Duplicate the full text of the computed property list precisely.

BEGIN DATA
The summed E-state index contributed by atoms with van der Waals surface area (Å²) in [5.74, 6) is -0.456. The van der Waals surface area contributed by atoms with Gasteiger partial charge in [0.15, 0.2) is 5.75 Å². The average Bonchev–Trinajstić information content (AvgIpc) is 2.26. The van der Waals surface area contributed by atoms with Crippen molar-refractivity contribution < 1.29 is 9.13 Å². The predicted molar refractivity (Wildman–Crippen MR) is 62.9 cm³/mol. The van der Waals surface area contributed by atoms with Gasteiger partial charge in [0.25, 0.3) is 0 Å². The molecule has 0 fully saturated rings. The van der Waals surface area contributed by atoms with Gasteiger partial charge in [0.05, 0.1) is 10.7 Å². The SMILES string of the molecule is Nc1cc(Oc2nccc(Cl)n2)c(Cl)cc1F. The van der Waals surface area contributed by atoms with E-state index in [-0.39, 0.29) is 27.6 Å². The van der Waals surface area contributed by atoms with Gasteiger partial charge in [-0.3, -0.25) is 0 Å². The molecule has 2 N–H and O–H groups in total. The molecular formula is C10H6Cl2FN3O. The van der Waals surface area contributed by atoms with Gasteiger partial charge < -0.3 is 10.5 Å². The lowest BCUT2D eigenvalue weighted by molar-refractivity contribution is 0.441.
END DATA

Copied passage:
The summed E-state index contributed by atoms with van der Waals surface area (Å²) in [5.74, 6) is -0.456. The van der Waals surface area contributed by atoms with Gasteiger partial charge in [0.15, 0.2) is 5.75 Å². The average Bonchev–Trinajstić information content (AvgIpc) is 2.26. The van der Waals surface area contributed by atoms with Crippen molar-refractivity contribution < 1.29 is 9.13 Å². The predicted molar refractivity (Wildman–Crippen MR) is 62.9 cm³/mol. The van der Waals surface area contributed by atoms with Gasteiger partial charge in [0.25, 0.3) is 0 Å². The molecule has 0 fully saturated rings. The van der Waals surface area contributed by atoms with Gasteiger partial charge in [0.05, 0.1) is 10.7 Å². The SMILES string of the molecule is Nc1cc(Oc2nccc(Cl)n2)c(Cl)cc1F. The van der Waals surface area contributed by atoms with E-state index in [-0.39, 0.29) is 27.6 Å². The van der Waals surface area contributed by atoms with Gasteiger partial charge in [-0.3, -0.25) is 0 Å². The molecule has 2 N–H and O–H groups in total. The molecular formula is C10H6Cl2FN3O. The van der Waals surface area contributed by atoms with Gasteiger partial charge < -0.3 is 10.5 Å². The lowest BCUT2D eigenvalue weighted by molar-refractivity contribution is 0.441.